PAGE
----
And seven more after today. Each day in Lent 2016 I am writing reflections based on photos I’m finding among the film and digital images I’ve taken since childhood. Today, this wooden walkway, wet from a recent rainfall. It’s from a  file labeled “Saint John, New Brunswick.”

April looms, with its requisite showers, the ones that bring May flowers. Yet, the truth is that this whole winter has brought more rain than snow, and storms have produced devastating floods in many areas of the U. S. over the past months. Torrents of rain have brought misery, homelessness, hardship, and loss to thousands. I hesitate to write of rain’s blessings, but after the gray of winter, we do need those flowers. And green grass. And crops. And life.

I once did DSC04548.JPGan hour-long radio program with songs about rain providing the primary content of the show. Without much trouble I’m sure you can come up with ten or twelve song titles that include a rain reference. Often those songs are less than upbeat, centering on the melancholy or outright sadness of rain, using the image as a metaphor for tears. That might have made for a downer of a program called “Celebration Rock,” so, of course, I made sure I dealt with rain’s gifts, its beauty, its baptismal qualities of cleansing and new life.

Rain, I said in that radio script, gets mixed reviews. One person regrets the game or picnic getting nixed by the rain, while another is grateful for wet relief for dry garden rows of thirsty sprouts. An unexpected squall drenches people running from parking spaces to offices, but others huddled together at a sheltered bus stop find community in the space they share against the showers.

Even being caught in a rainstorm on a mountain trail turned out to be a memorably fun experience many years back. I had hiked up Lookout Mountain in Montreat, NC alone, but shared the trail with countless youth who were heading up to the summit or passing me on the way back down. At the summit, several of us shared the glorious view of the surrounding Smokey Mountains and the valleys below, but also noted the dark clouds moving toward us. Really dark clouds.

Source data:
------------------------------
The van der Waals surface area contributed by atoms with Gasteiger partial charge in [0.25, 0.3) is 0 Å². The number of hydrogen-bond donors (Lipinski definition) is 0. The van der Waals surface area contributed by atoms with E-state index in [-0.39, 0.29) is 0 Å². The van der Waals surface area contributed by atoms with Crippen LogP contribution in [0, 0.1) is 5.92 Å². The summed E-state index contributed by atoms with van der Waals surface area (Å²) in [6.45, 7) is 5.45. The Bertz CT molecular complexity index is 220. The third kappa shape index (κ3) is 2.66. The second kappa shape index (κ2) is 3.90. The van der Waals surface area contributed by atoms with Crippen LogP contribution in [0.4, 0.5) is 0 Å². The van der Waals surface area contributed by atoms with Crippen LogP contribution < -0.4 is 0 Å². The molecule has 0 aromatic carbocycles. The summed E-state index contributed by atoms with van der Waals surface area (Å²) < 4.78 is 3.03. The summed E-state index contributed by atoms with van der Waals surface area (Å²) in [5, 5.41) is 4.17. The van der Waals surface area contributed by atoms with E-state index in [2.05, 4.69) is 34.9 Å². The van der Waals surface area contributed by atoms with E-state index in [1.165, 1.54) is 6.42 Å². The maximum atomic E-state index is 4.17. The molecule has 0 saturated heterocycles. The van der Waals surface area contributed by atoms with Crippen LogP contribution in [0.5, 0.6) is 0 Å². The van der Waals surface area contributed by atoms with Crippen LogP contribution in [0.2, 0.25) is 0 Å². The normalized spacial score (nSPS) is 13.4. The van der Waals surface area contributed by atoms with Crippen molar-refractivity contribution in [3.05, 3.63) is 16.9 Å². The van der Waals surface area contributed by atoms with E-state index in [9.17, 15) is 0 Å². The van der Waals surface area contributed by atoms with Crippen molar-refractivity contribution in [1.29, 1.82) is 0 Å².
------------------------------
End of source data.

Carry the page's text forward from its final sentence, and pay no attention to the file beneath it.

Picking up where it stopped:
Not wanting to challenge the oncoming lightning on the mountain peak, we decided to head back down the trail, and quickly. But the rains came, the path grew slippery, and we got drenched. No one complained about the cool raindrops on that hot July day. The rain was refreshing, renewing. Over the sound of the storm, there was laughter as we made our way back to Montreat. One guy we had met up with, a stranger before that soaking storm, invited several of us to his family’s cottage where he provided towels, and where we learned one another’s names and shared stories. Rain had nourished new friendships.

After that tumultuous forty days and nights of rain that rocked Noah’s boat, most of the other Biblical references to rain are far more positive. Rain is seen as God’s gift, life-giving blessing, and nurturer of earth’s bounty. Everybody gets it, for rain falls on the just and the unjust.

Rain is not something we can do much about, other than try to predict it and accept it when it comes. We can’t stop it from raining too much or too long; we can’t make it rain when the earth is parched and drought looms. Sometimes the best we can say about rain is, “At least it isn’t snow.” Other times, listening to the drizzle on a hot summer day or watching with awe lightning strike and counting the seconds until the thunder rolls — rain can be almost entertaining.

From “The Fantastiks” a favorite rain song:

Soon it’s gonna rain, I can see it
Soon it’s gonna rain, I can tell
Soon it’s gonna rain, what are we gonna do?

Whether we merely tolerate it, survive it, or dance in it, it is as necessary to life as love is.

Suddenly I have an urge to listen to the Clapton-Bramlett song that sings, “Let it rain, let it rain, let your love rain down on me…”